Here Comes the Flood - Kate McMurray


Two years ago

Olympian Gets DUI

RALEIGH, NC, July 18—Retired Olympic swimming phenom Isaac Flood was arrested Thursday for driving under the influence after a night out at Mercury, a dance club in Raleigh. Police pulled Flood over after swerving across a yellow line. He had a blood alcohol count of 0.15, just under twice the legal limit.

Flood is one of the most decorated Olympians of all time, winning a total of nine medals in three Olympic Games. He retired two years ago, after his last Olympics, and has since cultivated a reputation as a party boy….

Olympic Diver Comes Out in Video

BOULDER, CO, August 2—Olympic gold medalist Timothy Swan announced he was gay in a video he posted on his website last night. In the video, Swan, 22, stated he’s dating Patterson Wood, an actor on teen soap Oak Hills. “I’ve never been in love like this before,” Swan proclaims on the video, with Wood sitting beside him….

January, this year

“WHAT THE hell was that?”

Adam stared down at Isaac as he treaded water. Isaac found Adam’s stare unnerving. He was tempted to dunk his head back under to avoid it.

Instead, he grabbed the edge of the pool and kicked his legs out. “What the hell was what?”

“Your flip turns. You’re doing this weird thing with your kick. I think it’s slowing you down.”

“Oh.” Isaac tried to mentally replay what he’d done. He didn’t think he’d changed his kick.

“I don’t know how I never noticed it before. Have you been doing it this whole time? Jesus. Okay. So, when you flip, straighten out your legs right away to push off. None of that fluttery stuff.”

“I’m doing fluttery stuff?”

Adam sighed. “Think about it this time instead of going on autopilot.” He took a step back from the pool. “Do it slow so you can think it through. Don’t worry about your time. I’m gonna watch on the camera, okay?” He picked up his tablet from where he’d left it on a chair near the side of the pool.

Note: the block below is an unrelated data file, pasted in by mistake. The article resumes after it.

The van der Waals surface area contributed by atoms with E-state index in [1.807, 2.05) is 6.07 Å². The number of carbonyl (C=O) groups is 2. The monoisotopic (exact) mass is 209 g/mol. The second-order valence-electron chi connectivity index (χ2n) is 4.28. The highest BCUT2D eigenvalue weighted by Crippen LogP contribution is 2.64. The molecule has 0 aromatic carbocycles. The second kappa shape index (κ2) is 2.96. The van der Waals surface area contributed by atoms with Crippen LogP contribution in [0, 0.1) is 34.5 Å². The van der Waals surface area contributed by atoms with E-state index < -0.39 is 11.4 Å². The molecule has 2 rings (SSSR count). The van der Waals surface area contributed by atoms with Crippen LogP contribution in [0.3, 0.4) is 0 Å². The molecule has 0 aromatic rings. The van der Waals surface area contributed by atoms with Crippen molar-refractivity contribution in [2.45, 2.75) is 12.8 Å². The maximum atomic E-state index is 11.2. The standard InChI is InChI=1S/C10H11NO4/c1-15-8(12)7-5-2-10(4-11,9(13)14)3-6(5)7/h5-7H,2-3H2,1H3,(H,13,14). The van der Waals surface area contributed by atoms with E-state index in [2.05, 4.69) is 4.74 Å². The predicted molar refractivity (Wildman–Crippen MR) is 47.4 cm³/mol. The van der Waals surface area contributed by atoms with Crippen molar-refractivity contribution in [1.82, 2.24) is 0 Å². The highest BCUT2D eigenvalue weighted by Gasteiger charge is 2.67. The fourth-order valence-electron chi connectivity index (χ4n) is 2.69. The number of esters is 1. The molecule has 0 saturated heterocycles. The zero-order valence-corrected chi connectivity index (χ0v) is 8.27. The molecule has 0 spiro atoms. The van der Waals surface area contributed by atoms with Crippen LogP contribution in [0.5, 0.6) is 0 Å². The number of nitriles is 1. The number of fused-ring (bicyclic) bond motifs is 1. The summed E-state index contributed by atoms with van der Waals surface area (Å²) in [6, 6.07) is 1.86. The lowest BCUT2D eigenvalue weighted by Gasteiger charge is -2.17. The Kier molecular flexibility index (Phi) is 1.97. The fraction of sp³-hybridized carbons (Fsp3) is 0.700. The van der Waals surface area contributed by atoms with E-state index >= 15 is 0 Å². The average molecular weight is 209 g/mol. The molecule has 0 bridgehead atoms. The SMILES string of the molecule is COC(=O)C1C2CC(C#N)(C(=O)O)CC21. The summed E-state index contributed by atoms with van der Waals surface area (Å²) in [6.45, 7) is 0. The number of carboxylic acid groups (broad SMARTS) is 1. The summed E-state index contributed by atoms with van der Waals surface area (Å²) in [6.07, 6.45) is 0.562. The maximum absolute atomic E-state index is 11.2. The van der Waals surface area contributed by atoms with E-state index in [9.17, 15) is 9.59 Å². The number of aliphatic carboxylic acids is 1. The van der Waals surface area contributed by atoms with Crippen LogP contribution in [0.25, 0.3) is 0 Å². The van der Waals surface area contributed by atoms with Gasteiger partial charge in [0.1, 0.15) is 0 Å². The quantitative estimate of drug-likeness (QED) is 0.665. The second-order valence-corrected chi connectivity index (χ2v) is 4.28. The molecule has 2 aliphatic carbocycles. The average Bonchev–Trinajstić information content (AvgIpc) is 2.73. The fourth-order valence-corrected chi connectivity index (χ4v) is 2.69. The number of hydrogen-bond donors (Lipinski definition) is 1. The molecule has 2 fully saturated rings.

At the ripe old age of twenty-nine, after being out of competitive swimming for three years, Isaac’s body didn’t function the way it used to. In a lot of ways, swimming felt like habit, as easy as walking. But in others, it was entirely new. He couldn’t just hop in a pool and swim speedy laps the way he used to. So Isaac swam slowly, mindful of his strokes. He got to the end and did the flip turn, and thought about where his legs were as he came out of it. He returned to Adam and lifted his head out of the water. “Did I fix it?” he asked.

“Yeah, that was better. But let’s try it again. Get out.”

Isaac pushed himself out of the pool and got back up on the block, knowing what came next. Adam said, “Do it at speed now. Same thing. Straight legs. No fluttering.”

Isaac waited for Adam to get his stopwatch ready. When Adam blew his whistle, Isaac launched himself off the block. He put everything into his strokes, thought about the flip turn, came back. He grabbed the edge of the pool and looked up at Adam expectantly.

“You shaved six-tenths off your one-hundred-meter time. Do it again.”

Isaac climbed out of the pool.

An hour later, once Isaac’s limbs had turned completely to jelly, he was headed toward the locker room when a guy in a polo shirt snagged him. The insignia on the breast of his shirt indicated he worked for the U.S. Anti-Doping Agency.

Drug test. Great.

Not that Isaac had anything to hide. His heart rate spiked just the same.

“Test his BAC too,” Adam said.

Isaac gaped at him. “Coach.”

“It’s for your own good.”

Isaac frowned. Did Adam not trust him? “I’ve been sober for eleven months and eighteen days.”

Adam patted Isaac’s shoulder. “I know. We’re going to prove it.”

The anti-doping guy held up his case full of testing equipment and pointed toward the locker room. Isaac let out a sigh and followed him, resigned. This was his life now, an endless series of tests to prove that he’d dried out and gotten his shit together. No one would ever believe or trust him on that score again, which he supposed he deserved.

Luke Rogers—another swimmer Adam coached, one Isaac considered his chief competition for a spot on the Olympic team—stood near the entrance to the locker room, looking at his phone. “You see this bullshit?” he asked.

“What bullshit?” Isaac said, scrubbing his hair with a towel, still annoyed about the test.

“That gay diver, Timmy Swan?